Filler Vs Fact
Conduct an Internet search to find information to help you figure out why your stomach hurts and what you can do about it and you’ll discover all sorts of fascinating information. For example, at Just Cleansing you will learn all about colonic irrigation and that the walls of your intestines are probably impacted with as much as 20 pounds of fecal matter, some of which could be decades old. If you try to search more specifically for conditions such as acid reflux, colitis, constipation, Crohn’s Disease, diarrhea, diverticulitis, or irritable bowel syndrome, you will likely be able to confirm much of that same information at other sites such as Blessed Herbs. You see, when fecal matter gets “backed up” it is “the beginning of true autointoxication on a physiological level” because all of this fecal matter “can have the consistency of truck tire rubber. It’s that hard and black”! Luckily, the authors of these websites and countless others just like them can help you learn about everything that your doctors purposely conceal from their patients about health and wellness. There are only one or two very small problems with these types of websites: the information they publish is complete nonsense and the people who publish it have no educational or professional medical credentials of any kind and (usually) they have bogus products and services that they hope to sell by convincing you that they know more about your medical condition than your licensed physician who graduated from an accredited medical school and then spent the better part of a decade in professional training in gastroenterology. You get the picture…
Addicted to Virtual Mediums…
Practically since the earliest era of the Internet, critics have expressed concerns about some of the detrimental effects of our increasing reliance on the virtual medium for information, among other things. As early as 1999, Clifford Stoll wrote about the “shallowness” of the social relationships formed online and he also expressed concern that individuals who spent a lot of time online were becoming too “isolated” from others and losing their interpersonal communication skills in his book High Tech Heretic (1999). A decade earlier, Neil Postman expressed even scarier concerns in his Amusing Ourselves to Death: Public Discourse in the Age of Show Business (1985) Specifically, Postman was worried that the increasing dominance of the information medium of television would eventually undermine the rationality of logical thought and argument in society by reducing quality of the information published to match the lowest common intellectual denominator. More importantly, Postman argued that in the future, intellectual freedom would be substantially replaced by the opinions and beliefs that those who controlled the entertainment media chose to promote, and that this would occur insidiously, because it would be by the consent of the audience choosing to be entertained over being informed. In many respects, Portman’s views were prescient, at least with respect to the television medium: media conglomerates routinely determine what information (and editorial positions) to promote based on their commercial potential and not on their relative importance, or relevance, or accuracy. Since the predominance of superficial but “exciting” news stories already existing when Portman wrote his book, we can assume that what he had in mind was something much more along the lines of FOX News and Rupert Murdoch:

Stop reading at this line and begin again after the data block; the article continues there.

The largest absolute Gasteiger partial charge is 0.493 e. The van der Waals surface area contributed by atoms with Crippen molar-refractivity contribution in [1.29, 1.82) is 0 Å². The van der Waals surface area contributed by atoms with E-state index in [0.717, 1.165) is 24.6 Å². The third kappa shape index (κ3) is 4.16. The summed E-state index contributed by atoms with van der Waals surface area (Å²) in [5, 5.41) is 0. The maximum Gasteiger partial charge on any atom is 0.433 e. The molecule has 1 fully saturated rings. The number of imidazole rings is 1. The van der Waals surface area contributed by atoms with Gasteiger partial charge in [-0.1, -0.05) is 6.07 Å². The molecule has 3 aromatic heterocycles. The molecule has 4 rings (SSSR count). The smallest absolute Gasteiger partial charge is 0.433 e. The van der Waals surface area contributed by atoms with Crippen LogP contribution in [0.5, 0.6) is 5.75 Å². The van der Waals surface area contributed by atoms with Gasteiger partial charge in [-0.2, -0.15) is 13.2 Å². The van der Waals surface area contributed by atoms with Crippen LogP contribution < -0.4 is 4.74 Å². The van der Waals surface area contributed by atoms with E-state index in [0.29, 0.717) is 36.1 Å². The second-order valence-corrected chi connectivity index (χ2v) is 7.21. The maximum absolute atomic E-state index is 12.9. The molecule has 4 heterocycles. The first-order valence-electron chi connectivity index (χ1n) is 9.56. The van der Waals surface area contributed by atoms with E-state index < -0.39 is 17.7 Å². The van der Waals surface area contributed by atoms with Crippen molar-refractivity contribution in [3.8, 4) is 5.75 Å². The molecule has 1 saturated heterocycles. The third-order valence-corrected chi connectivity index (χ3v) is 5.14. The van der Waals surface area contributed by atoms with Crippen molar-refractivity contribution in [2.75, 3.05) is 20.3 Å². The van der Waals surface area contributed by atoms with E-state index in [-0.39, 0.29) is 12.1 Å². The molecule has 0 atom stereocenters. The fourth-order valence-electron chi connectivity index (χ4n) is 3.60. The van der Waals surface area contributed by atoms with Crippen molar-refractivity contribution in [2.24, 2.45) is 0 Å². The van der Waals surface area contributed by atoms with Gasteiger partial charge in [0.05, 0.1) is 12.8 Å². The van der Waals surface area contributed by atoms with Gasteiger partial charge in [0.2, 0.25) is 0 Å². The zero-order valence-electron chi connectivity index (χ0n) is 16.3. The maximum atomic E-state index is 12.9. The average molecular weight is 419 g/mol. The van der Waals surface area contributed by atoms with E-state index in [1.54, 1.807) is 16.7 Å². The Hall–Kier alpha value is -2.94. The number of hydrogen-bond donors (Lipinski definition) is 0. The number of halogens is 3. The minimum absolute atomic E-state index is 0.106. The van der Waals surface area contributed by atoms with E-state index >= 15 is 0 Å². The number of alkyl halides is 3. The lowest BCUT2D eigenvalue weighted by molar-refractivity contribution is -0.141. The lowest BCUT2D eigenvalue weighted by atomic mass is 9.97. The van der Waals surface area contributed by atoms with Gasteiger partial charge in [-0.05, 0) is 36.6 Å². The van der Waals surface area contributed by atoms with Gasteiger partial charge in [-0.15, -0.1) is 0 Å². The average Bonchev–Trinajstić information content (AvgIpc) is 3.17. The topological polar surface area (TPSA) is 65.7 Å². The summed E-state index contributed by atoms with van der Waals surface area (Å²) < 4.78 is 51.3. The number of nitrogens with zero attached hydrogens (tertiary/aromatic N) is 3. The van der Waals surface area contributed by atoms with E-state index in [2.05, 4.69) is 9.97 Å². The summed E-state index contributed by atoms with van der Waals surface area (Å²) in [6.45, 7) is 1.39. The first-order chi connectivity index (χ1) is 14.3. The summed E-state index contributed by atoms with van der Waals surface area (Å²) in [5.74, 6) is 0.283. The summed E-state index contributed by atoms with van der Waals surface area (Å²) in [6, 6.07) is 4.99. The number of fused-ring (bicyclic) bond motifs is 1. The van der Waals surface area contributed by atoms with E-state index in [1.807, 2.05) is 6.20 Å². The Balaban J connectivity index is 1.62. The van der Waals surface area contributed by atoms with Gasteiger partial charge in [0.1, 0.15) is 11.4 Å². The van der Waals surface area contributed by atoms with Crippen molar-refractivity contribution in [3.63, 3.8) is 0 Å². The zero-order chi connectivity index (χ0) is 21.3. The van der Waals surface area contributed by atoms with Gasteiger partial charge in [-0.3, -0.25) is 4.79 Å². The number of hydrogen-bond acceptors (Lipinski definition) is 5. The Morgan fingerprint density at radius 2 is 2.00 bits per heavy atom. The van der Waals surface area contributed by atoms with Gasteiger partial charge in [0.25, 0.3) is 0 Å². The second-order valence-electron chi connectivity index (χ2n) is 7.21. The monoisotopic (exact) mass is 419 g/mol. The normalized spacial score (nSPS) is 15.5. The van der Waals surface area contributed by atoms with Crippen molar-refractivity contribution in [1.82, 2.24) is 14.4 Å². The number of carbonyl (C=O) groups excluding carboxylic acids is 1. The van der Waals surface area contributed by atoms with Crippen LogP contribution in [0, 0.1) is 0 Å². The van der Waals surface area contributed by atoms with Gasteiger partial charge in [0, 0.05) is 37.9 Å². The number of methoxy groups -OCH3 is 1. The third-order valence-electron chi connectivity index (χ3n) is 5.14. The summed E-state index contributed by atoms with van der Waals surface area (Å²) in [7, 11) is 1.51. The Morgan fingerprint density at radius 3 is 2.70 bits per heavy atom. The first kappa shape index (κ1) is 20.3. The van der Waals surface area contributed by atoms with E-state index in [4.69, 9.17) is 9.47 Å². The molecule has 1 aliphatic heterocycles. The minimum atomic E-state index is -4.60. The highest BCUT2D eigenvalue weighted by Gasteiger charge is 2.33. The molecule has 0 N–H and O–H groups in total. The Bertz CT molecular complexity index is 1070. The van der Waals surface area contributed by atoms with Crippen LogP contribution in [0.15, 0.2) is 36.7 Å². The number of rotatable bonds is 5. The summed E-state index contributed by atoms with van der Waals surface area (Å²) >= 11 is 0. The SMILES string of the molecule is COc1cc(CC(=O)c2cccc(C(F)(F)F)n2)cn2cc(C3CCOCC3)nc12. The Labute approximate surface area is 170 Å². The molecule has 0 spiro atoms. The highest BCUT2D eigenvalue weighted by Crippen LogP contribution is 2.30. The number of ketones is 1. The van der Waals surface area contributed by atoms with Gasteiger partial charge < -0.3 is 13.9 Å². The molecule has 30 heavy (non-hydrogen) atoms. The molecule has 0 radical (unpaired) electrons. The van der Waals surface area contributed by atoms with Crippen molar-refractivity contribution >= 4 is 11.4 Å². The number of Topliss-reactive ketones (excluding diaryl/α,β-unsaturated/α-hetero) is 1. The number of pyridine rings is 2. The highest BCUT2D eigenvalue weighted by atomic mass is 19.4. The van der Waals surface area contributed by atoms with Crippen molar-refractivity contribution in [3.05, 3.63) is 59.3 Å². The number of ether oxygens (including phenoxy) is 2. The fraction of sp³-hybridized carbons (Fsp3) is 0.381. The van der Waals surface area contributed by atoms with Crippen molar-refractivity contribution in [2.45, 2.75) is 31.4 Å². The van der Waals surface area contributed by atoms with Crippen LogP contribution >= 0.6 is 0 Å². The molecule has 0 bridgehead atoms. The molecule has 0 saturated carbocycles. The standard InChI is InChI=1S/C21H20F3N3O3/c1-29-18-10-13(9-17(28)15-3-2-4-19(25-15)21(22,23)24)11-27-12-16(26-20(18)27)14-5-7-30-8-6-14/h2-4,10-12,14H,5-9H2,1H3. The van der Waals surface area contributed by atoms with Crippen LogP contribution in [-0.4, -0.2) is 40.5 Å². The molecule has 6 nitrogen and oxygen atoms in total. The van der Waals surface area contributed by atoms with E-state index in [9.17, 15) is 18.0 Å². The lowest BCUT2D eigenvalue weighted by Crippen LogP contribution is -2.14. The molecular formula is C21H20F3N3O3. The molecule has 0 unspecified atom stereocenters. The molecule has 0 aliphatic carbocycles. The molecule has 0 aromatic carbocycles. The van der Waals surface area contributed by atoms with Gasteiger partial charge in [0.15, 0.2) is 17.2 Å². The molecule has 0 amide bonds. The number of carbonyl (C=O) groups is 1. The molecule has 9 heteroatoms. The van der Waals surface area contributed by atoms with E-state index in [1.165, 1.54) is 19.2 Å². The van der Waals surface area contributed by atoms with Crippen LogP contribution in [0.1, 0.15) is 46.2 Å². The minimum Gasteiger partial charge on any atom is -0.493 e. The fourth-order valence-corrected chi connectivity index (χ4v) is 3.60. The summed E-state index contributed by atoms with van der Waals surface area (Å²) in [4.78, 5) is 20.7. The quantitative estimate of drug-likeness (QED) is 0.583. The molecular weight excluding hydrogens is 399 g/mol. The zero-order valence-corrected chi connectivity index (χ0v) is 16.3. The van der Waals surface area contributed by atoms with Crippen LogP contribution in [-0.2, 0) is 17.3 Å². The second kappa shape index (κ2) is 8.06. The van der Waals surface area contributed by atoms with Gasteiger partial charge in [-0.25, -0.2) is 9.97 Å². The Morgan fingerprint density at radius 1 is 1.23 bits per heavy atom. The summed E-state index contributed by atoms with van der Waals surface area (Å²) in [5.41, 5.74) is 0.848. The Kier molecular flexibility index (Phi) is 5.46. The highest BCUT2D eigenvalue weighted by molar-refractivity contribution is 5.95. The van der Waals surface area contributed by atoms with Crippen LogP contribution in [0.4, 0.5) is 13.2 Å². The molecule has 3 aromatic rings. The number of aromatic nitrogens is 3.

Marie Winn presented similar views more recently, in her Plug-In Drug: Television, Computers, and Family Life (2002), emphasizing the unconscious manner by which the increased availability of digital entertainment and information changes the social behaviors and patterns of individuals and families. A year earlier, David Brooks focused on a different problem with developing patterns of digital communications in his Time to do Everything but Think (Newsweek, 2001), suggesting that the ever-increasing efficiency of digital multi-tasking destroys the potential for intellectual creativity that requires “down”. Like Stoll (1999), Sherry Turkle wrote about the way that the anonymous virtual medium changes fundamental aspects of human interpersonal relationships, although she focused more on the psychology of anonymity and the potential pathologies associated with an increasingly virtual world. The question I ask – at this stage, is there a genuine reason to be concerned?
Ultimately, many of the points raised are important; however, some of them seem to ignore one other element: namely, that the virtual medium is still in its infancy, and many of the problems associated with the contemporary virtual world are probably symptoms of growing pains. In all likelihood, by the time the Internet is 50 years old, it will be sufficiently well regulated to enable users to conduct more accurate informational research without stumbling into impacted colon websites. Today, the Internet is still much like a brick-and-mortar library without any control over its inventory: writers simply file whatever they write by inserting it alphabetically onto the library’s shelves. Likewise, evolving law and behavioral norms will substantially obviate any issues relating to the relative anonymity of the virtual world in its original incarnation. Unfortunately, the concerns of Portman as to the dominance of the conglomerates who control the news were already a reality long before the Internet Age. On the other hand, today’s children will have a much more seamless relationship with the virtual world, largely because, unlike most adults online, they will have grown up with it.